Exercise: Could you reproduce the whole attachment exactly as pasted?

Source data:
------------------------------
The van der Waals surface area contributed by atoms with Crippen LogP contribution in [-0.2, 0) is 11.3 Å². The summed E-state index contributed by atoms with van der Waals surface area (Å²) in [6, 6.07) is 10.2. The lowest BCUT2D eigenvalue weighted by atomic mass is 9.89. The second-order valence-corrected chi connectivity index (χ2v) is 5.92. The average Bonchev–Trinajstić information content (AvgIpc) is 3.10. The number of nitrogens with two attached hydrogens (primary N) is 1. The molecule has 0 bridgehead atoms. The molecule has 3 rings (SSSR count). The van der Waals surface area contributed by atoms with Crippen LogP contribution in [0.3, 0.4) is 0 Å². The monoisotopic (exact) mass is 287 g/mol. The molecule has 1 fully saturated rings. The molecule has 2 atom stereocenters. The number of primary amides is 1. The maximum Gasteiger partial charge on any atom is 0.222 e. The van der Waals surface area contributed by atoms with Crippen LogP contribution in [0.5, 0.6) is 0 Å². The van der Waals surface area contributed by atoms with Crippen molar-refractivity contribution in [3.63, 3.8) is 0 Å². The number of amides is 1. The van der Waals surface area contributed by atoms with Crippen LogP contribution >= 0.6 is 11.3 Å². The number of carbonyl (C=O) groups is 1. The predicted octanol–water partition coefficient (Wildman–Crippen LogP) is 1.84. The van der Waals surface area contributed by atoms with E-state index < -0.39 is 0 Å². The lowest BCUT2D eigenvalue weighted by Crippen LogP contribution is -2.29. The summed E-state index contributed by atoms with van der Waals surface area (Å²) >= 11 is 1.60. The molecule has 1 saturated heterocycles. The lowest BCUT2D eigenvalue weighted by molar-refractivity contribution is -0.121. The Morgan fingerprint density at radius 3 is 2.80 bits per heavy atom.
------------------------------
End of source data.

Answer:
The van der Waals surface area contributed by atoms with Crippen LogP contribution in [-0.2, 0) is 11.3 Å². The summed E-state index contributed by atoms with van der Waals surface area (Å²) in [6, 6.07) is 10.2. The lowest BCUT2D eigenvalue weighted by atomic mass is 9.89. The second-order valence-corrected chi connectivity index (χ2v) is 5.92. The average Bonchev–Trinajstić information content (AvgIpc) is 3.10. The number of nitrogens with two attached hydrogens (primary N) is 1. The molecule has 0 bridgehead atoms. The molecule has 3 rings (SSSR count). The van der Waals surface area contributed by atoms with Crippen LogP contribution in [0.3, 0.4) is 0 Å². The monoisotopic (exact) mass is 287 g/mol. The molecule has 1 fully saturated rings. The molecule has 2 atom stereocenters. The number of primary amides is 1. The maximum Gasteiger partial charge on any atom is 0.222 e. The van der Waals surface area contributed by atoms with Crippen LogP contribution in [0.5, 0.6) is 0 Å². The van der Waals surface area contributed by atoms with Crippen molar-refractivity contribution in [3.63, 3.8) is 0 Å². The number of amides is 1. The van der Waals surface area contributed by atoms with Crippen LogP contribution >= 0.6 is 11.3 Å². The number of carbonyl (C=O) groups is 1. The predicted octanol–water partition coefficient (Wildman–Crippen LogP) is 1.84. The van der Waals surface area contributed by atoms with E-state index < -0.39 is 0 Å². The lowest BCUT2D eigenvalue weighted by Crippen LogP contribution is -2.29. The summed E-state index contributed by atoms with van der Waals surface area (Å²) >= 11 is 1.60. The molecule has 1 saturated heterocycles. The lowest BCUT2D eigenvalue weighted by molar-refractivity contribution is -0.121. The Morgan fingerprint density at radius 3 is 2.80 bits per heavy atom.